What authors have influenced you the most in life, and in your writing?
So many! Agatha Christie was the first crime writer I fell in love with and after that it’s been a heady mix of Conan Doyle, Wilkie Collins, Dickens, Chandler, Hammett, McBain. From the newer school I adore Val McDermid, John Connolly, Peter May, Ken Bruen, Ian Rankin, Denise Mina. Seriously, so, so many. But bizarrely my favourite writers are Joeph Heller, Terry Pratchett and Bernard Cornwell, so take that lot to your nearest psychiatrist and see if you can find out where McAvoy came from, as I have no idea.
If you could experience one book again for the first time, which one would it be?
That’s a brilliant question. Probably Death on the Nile. I read it at 11-years-old and had to pretend to be sick so I could stay off school and finish it and when I learned who the killers were I can remember staring at the page open-mouthed. I would love to have that effect on a reader.
What are you currently reading? Is there anything you’re particularly looking forward to this year?
I’ve just started reading White Heat by M J McGrath. It’s a terrific story about a half-Inuit guide hunting a killer on the frozen, snow-blown tundra. It’s beautifully written with a great character in Edie Kiglatuk. I’m also halfway through Mr Mercedes by a certain Stephen King. I had jealously hoped it would be awful but, like always, he’s written something amazing. It’s enough to make you sick.
What’s next for you?
More writing! I’ve finished the next McAvoy book and am putting the finishing touches to a novel which takes McAvoy to New York. I’ve also got a historical murder mystery coming out next year, set in Yorkshire in 1850 during a terrible plague. It’s bloody and brutal and thoroughly squalid but I enjoyed playing with the language of the time immensely.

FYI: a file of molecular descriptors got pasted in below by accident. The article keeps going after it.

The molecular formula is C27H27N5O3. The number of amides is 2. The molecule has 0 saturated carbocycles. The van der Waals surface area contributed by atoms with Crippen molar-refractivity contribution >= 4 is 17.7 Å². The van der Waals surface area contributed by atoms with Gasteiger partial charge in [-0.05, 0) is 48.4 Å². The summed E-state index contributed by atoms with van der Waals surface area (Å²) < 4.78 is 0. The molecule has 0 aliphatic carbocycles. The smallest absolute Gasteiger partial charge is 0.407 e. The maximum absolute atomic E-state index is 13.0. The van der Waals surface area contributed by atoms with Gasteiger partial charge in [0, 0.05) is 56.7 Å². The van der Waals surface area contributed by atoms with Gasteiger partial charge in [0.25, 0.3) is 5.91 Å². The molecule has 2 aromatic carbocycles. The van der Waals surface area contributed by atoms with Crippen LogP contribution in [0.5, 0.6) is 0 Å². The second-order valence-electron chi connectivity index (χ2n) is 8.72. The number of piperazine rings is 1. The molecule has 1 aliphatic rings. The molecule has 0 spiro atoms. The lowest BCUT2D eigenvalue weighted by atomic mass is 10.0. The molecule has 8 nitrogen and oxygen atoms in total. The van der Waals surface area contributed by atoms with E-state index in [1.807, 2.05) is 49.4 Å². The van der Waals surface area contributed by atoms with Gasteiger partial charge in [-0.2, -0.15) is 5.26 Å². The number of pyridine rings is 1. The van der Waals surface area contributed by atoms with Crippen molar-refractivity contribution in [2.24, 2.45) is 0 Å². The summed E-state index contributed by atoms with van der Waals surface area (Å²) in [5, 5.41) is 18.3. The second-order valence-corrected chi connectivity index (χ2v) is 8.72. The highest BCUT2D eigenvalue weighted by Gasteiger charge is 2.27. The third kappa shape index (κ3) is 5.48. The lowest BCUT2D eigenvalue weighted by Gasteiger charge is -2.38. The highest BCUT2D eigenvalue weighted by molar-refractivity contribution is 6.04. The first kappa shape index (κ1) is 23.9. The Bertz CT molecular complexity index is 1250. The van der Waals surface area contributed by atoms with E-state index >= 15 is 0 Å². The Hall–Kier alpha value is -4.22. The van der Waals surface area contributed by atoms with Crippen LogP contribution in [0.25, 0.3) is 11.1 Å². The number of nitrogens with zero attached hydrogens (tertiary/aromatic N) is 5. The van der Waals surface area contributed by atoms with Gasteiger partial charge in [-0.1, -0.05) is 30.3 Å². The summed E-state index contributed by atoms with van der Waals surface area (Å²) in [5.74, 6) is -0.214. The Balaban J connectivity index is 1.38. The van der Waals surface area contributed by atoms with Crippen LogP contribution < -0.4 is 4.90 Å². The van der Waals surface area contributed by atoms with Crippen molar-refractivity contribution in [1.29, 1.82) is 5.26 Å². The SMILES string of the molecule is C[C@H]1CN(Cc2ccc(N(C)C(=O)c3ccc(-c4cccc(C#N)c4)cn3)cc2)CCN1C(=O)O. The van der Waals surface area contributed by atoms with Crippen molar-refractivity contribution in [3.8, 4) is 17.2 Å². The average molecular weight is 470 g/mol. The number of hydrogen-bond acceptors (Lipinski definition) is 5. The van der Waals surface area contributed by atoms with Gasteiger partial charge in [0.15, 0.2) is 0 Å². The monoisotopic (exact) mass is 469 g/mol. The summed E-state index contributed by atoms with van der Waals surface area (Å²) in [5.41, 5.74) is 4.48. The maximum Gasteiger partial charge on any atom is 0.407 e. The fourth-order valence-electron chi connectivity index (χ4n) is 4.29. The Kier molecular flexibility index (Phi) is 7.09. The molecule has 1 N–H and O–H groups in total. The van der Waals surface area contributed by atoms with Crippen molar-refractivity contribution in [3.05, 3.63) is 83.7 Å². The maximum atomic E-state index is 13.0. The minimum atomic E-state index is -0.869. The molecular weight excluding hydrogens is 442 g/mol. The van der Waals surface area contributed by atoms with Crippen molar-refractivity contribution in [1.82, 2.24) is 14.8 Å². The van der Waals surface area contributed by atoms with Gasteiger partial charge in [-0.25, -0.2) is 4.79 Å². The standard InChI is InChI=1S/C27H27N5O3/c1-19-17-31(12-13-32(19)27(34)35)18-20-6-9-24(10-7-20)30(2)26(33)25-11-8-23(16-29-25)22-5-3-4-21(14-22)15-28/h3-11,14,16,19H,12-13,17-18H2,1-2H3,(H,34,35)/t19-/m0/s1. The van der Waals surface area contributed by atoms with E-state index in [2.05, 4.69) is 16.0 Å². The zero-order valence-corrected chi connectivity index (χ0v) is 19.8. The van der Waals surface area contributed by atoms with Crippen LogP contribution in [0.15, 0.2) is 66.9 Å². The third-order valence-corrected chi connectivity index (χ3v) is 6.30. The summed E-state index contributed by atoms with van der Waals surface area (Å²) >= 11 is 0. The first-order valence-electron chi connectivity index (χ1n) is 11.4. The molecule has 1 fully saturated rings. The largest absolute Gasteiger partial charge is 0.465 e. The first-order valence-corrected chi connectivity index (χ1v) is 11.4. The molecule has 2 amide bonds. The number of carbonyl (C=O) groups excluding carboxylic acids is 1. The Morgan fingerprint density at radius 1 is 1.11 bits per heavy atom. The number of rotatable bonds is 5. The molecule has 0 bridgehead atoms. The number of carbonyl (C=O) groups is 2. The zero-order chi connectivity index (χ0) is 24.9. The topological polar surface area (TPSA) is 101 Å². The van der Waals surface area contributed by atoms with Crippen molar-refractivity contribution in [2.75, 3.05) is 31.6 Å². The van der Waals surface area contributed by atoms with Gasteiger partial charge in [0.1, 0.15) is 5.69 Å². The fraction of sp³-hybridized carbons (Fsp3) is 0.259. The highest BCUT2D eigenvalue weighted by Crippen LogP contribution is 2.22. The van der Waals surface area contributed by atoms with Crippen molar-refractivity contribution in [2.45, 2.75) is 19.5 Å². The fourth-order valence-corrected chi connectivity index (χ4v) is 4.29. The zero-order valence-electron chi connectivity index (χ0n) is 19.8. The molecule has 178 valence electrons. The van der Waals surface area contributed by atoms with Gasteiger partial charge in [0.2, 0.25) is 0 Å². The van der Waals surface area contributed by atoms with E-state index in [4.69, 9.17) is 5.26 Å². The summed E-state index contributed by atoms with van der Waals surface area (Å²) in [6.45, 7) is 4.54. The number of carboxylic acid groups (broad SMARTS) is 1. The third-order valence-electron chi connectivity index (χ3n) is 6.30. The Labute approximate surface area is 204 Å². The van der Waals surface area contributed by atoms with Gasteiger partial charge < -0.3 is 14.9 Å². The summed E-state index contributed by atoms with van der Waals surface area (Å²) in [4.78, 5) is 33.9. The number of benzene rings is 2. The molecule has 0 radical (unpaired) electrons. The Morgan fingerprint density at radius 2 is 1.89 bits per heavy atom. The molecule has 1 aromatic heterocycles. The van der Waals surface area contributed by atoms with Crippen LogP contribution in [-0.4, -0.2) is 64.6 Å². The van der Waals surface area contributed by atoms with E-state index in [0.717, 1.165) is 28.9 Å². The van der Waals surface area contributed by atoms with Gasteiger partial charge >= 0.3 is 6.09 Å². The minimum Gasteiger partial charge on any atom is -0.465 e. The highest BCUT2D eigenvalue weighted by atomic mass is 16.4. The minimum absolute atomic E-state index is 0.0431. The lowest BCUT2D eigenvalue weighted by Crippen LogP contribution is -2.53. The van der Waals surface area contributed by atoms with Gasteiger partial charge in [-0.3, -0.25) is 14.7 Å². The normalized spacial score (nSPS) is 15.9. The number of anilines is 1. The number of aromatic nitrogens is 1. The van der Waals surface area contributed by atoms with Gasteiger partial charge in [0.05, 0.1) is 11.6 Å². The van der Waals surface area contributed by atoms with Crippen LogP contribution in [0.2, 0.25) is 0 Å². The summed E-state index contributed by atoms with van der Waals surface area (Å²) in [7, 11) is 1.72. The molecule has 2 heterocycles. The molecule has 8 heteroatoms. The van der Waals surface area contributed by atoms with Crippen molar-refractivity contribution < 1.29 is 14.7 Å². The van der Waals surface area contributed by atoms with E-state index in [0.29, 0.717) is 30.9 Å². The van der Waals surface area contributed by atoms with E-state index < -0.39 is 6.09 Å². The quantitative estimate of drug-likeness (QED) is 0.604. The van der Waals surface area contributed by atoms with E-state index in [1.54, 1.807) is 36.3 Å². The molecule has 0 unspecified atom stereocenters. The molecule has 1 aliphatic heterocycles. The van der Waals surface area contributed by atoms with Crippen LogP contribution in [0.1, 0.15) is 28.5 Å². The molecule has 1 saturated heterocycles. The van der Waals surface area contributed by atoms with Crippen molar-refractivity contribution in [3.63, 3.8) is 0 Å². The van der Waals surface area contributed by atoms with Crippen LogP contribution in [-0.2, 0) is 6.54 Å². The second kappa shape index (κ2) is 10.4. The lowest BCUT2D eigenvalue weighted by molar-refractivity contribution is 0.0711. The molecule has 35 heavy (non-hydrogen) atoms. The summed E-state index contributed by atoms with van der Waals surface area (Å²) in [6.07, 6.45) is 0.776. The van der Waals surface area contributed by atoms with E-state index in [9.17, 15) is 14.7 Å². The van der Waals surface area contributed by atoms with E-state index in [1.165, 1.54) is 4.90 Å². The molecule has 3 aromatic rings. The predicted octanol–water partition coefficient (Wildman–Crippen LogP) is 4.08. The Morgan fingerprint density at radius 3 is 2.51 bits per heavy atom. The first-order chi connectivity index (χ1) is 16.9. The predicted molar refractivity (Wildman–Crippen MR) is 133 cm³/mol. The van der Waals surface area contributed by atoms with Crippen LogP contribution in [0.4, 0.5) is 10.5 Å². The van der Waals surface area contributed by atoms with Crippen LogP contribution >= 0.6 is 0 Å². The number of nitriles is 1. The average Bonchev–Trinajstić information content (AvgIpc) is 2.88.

Keep up with David: Website
About Taking Pity:
It’s been three months since Detective Sergeant Aector McAvoy returned home, or to what was left of it after a horrific tragedy. All that remained was charred masonry, broken timbers, and dried blood–a crude reminder of the home invasion and explosion that tore his family apart. McAvoy’s wife and daughter are safe, he’s been assured; he just wishes he knew where they were.
As McAvoy wrestles with his guilt, self-hatred, and helplessness, trouble persists in stormy Hull. Organized crime emerges as the city’s latest threat, with two warring factions leaving plenty of bodies for Detective Superintendent Trish Pharaoh and her unit to clean up. Now more than ever, Pharaoh needs her sergeant to return to work and be a policeman again. She gives McAvoy a case that’s supposed to ease him back into the game: a reinvestigation of a rural quadruple murder that was put to bed fifty years ago. But what was supposed to be a cut-and-dried job quickly unravels as McAvoy digs up new evidence and witness testimonies, steering closer to some of the most notorious criminals in northern England.
Fast-paced, noir-ish, and fresh off the heels of Sorrow Bound’s violent finale, Taking Pity is the latest page-turning installment in the gripping Detective McAvoy series. Hailed by The New York Times as being “in the honorable tradition of Joseph Wambaugh and Ed McBain,” David Mark’s police procedurals are smart, dark, and above all, wholly captivating.